When I arrived at the Paratroopers training camp in Israel’s Negev desert, for the first day of filming for Beneath The Helmet – Jerusalem_U‘s latest film release — I thought I knew what to expect, because 20 years ago it was me going through the grueling IDF basic training which would turn me from a boy into a seasoned elite soldier. My memories were full of images of dusty tents, and depressed, exhausted trainees lining up for a couple of minutes on a public phone to call home. We lived on huge amounts of Coke and the ubiquitous Israeli snack “Bamba” during those months in the hot, noisy and to be honest, smelly tents!
As the film crew drove through the base, it dawned on me that things may have changed a little since “my day”: The tents were long gone, replaced by modern dorms; there were gardens, auditoriums, basketball courts and even picnic tables — “why” I asked myself “would you need a picnic table to eat a packet of Bamba?”.
Check out & share the new trailer for "Beneath The Helmet" , which you can see in Israel on Dec 4th at Cinemateque, Tel Aviv – tickets are 35nis (discounts for students & free for chayalim) – Ticket purchases here: http://www.beneathhelmet.com/telaviv-en/
Posted by Jerusalem U on Monday, 17 November 2014
I fell into “things were better in my day” mode — How could the Israeli army train battle ready, tough elite paratroopers in this vacation resort? The truth is, as we found out over the next eight months of filming, training has been hugely refined and improved since my time. Back then officers saw it as their duty to break their recruits, with the attitude that if you couldn’t handle the training, you wouldn’t be a good paratrooper, and it was their job to weed out those they deemed unfit for the role. Many failed to complete the course and few who did made it through without injury.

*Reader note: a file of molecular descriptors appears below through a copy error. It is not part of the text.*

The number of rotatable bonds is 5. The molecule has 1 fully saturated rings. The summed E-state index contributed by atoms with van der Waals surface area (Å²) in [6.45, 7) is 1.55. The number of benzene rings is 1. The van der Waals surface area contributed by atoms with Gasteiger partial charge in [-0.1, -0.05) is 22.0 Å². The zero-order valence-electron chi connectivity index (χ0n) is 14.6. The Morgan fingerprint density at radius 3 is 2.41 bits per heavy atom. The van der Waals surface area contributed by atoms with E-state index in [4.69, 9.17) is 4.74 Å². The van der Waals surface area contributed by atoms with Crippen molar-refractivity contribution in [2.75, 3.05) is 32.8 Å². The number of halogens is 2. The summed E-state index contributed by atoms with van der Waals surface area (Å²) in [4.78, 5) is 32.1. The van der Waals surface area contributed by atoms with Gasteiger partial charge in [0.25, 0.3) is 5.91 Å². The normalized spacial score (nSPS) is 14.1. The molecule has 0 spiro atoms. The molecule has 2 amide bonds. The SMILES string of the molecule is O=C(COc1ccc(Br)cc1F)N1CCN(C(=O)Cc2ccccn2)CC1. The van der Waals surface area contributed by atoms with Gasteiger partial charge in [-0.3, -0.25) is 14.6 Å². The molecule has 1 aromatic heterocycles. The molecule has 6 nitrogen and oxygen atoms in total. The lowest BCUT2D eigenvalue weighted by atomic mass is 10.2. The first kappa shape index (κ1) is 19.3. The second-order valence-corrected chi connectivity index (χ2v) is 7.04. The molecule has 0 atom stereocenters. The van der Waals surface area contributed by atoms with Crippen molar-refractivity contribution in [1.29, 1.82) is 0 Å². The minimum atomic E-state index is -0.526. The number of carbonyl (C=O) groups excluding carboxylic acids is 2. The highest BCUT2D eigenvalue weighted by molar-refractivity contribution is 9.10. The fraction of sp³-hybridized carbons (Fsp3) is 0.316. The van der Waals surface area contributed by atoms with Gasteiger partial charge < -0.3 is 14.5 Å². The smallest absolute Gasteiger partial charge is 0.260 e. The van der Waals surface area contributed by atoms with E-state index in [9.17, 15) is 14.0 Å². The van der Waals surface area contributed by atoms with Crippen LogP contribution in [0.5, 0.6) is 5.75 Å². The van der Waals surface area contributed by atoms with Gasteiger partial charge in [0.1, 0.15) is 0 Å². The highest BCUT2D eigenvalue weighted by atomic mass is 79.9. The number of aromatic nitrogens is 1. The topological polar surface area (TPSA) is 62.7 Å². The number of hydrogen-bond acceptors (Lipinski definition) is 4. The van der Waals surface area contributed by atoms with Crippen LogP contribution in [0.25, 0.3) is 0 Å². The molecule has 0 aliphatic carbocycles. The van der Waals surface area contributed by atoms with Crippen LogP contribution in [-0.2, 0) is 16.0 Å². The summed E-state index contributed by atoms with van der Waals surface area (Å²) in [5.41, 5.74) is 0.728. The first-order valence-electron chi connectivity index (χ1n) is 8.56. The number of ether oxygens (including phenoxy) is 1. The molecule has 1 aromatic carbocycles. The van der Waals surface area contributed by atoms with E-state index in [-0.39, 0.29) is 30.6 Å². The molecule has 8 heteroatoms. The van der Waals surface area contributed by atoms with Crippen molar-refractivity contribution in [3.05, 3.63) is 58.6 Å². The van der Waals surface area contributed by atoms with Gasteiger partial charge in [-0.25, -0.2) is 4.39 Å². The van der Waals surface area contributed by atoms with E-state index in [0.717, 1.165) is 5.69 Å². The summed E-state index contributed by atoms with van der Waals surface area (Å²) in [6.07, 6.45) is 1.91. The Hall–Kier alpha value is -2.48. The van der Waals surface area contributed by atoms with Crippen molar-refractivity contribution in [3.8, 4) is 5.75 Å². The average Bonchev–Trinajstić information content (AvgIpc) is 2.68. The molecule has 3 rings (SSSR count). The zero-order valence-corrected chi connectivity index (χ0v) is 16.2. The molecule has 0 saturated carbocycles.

Today, as I hope we show in the film, officers measure success by how many trainees successfully complete the training — their job is to encourage the recruits to discover their inner strengths and resources, and to support them to dig deep and battle through the adversities. There are still recruits that don’t complete the course, but they would not even be there if the army did not believe them capable in the first place.
As I walked around the camp, thinking how much tougher we were ‘back in the day’, I met a young man who lifted my spirits – Eilon Kohan sat on the floor munching Bamba and looking depressed – a real paratrooper finally!
“Officers coming down on you hard are they?” I asked hopefully,
“Not really” he replied,
“Training too tough?” I offered with the self-assurance of someone who’d completed his training back when the IDF had been truly tough.
“No, not too tough at all” said Eilon, “it’s just that I wanted to go into an elite unit but I got placed here in paratroopers”
We talked for a while, about how special and elite paratroopers really are, and how wearing the silver parachute emblem and red beret comes with major bragging rights as Israelis rightly hold parachutists in huge esteem – also unlike many elite units who operate in the shadows, paratroopers can tell people what they do – the possibilities to impress the ladies are endless!
Eilon’s spirits lifted and his smile and sense of humor started to shine through. I knew that I’d found one of the five soldiers we would feature in Beneath The Helmet – a terrific young man from Ashdod whose sense of fun would engage audiences and who over time would be very proud to belong in this modern, very tough, warm and highly professional Israeli Parachute brigade.
Beneath The helmet is the latest release from Jerusalem U , a non-profit organization creating innovative and stimulating films and film-based educational programs with the goal of making young Jews feel proud of being Jewish and emotionally connected to Israel.